Denise Lunsford, Albemarle commonwealth’s attorney, 
Sherry Kraft, vice chair, Charlottesville Democratic Committee.


1) Wes Bellamy.. NO He thinks that he KNOWS all the facts as to why a black person was terminated and wants the presumably white businessman to be prosecuted. Sounds llke the same criteria people used to lynch blacks except this time they will do it with publicity and financial ruin instead of a rope.

2)Bob Fenwick YES, While liberal he seems to inderstand that the city is still paid for by the production of its inhabitants and not just there to serve the downtrodden and the lazy. His work with felons shows that he has expectaions of people to help themselves.

3)Melvin Grady, YES. He is a liflelong resident who has been through the life experiences of being a black man in the city as a youth and an adult. He has to deal with the Police through his own mistakes which he admits and also apparently overzelaous officers and even false accusastions. All good firsthand experiences for this position. He has also chosen to give back through teaching which is a noble sacrifice in itself.

4) Adam Lees NO No and more NO . He can't even own up to a speeding ticket without blaming it on poor signage. He is just a liberal product of this generation whos entire platform is spending taxpayer money on pet projects for people who pay no taxes.

5) Kristen SZakos NO NO NO and more NO Enough is Enough. Alls that it takes is to watch one meeting to find out this woamn with a good heart lacks the common sense god gave a billy goat. She spent 45 minutes arguing over the living wage for city employees which would have affected a dozen people for a buck an hour and then dismissed the next issue about Stonefields in 10 minutes without even letting the facts come out, effectively delaying the employment of hundreds of people for months while it went through the court (and the city lost) Her issue about woman not receiiving a raise because she has a vagina is a perfect example of why we should not have a commission. A business owner cannot be placed in the position of having to publicly explain why a particular male employee is doing a better job than a female employee. It is the bosses decision what he wants to pay and if a person man or woman does not like than they can leave. It is very rare that two jobs are exactly the same and no two people are EVER exactly the same. Even if you took a job such as a cashier. Perhaps the male is friendlier. Is that a valid defense? The EEOC does not deal with small busineses for EXACTLY that reason. It is too subjective and not provable. She chose to ignore the overwhelming evidence that these commissions are nothing more than a way for fired minorities to get unemployment and neutral references or the Commission threatens to "expose" the employers as racist, sexists or homophobic.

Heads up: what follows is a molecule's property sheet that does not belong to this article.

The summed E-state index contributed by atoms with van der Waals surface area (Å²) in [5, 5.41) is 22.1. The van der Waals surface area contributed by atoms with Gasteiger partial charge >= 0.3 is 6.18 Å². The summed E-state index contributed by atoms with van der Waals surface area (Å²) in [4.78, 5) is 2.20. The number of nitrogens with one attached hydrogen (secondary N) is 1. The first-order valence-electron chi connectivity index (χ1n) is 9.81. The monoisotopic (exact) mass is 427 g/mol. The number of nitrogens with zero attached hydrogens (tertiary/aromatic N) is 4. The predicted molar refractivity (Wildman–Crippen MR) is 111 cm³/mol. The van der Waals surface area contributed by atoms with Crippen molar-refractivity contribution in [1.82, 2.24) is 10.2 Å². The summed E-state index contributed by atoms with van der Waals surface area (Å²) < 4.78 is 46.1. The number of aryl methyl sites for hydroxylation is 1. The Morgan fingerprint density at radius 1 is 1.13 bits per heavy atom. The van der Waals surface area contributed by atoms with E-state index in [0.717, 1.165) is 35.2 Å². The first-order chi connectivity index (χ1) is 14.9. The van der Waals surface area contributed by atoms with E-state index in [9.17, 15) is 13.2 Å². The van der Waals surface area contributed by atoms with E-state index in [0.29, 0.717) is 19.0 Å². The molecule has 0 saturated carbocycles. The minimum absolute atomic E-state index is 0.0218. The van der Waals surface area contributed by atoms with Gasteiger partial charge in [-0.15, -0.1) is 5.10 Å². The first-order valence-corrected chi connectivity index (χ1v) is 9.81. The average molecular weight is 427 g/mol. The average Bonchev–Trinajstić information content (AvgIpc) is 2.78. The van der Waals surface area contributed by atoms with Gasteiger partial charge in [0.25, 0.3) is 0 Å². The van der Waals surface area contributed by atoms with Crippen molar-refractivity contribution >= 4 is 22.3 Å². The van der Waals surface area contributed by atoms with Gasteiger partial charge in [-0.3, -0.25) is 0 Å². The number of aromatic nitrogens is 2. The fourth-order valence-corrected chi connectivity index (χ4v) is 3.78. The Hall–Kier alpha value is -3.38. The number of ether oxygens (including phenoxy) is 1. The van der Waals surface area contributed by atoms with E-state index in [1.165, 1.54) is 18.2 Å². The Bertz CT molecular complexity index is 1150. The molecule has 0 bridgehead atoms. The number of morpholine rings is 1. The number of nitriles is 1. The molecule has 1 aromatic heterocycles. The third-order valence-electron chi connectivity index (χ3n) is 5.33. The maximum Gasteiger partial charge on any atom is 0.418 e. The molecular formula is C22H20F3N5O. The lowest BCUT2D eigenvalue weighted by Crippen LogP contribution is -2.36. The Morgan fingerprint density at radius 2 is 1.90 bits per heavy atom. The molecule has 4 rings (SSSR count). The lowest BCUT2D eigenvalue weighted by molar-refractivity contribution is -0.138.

Worst decision Council has made in past two years: "While I haven’t agreed with everything Council has done in the past two years, there is no single decision that rises to the level of worst for me". [Kristin Szakos]

Kristin has thrown the glove down. Any takers?

Well, except for the old guy, they all seem to want to throw money around.

For whatever reason, The Hook failed to include how long Bob Fenwick has been in Charlottesville. According to his website, he moved to Charlottesville 37 years ago.

Szakos "Priority issue: Over 50 percent of our school children and 22 percent of adults are low-income. We need to use data-driven economic development, housing, education and programmatic strategies to enable folks to achieve self-sustainability".

50% of all our school children come from the bottom 22% of income adults in the City ?

@Statistics: Sure. And Szakos also said these same folks "don't know a brick from a tree". Here's her soundbite to prove it:

If I were Wes and and Grady, I'd be playin' this over and over and over...

Its voting time tomorrow, Tuesday June 11. Jonathan Stevens, running for Commissioner of the Revenue, is the Karl Rove of the sellout wing of Charlottesville's Democratic party. I hear he has raised $30,000 for his campaign.

No one has worked harder in the background to monetize Charlottesville politics; a great thing for those with lots of money, who use some of it to take control of public money (and water and parks), to make them much more money.

The unspoken deal the local sprawl lobby type mentioned above have made in the past with the Democrats-for-hire wing boils down to this:

"Give us what we want, and we will support you in the primary and not be serious about running Republicans against you"

And that's how Galvin, Huja, and Kristen Szakos (who is running for City Council again now) got elected, and they have delivered. They gave it our all. Particularly Charlottesville's water and central Park. And they weren't shy about bending the truth to make it happen.

Bob Fenwick on the other hand, has a huge amount of integrity and common sense. He would make a great City Counselor, worthy of sitting alongside Dede Smith and the most excellent Dave Norris. Charlottesville will be a better place if you vote for Bob Fenwick. People I trust say they are also impressed with Wes Bellamy and Todd Divers, so perhaps they are two more reasons to vote tomorrow Tuesday, June 11.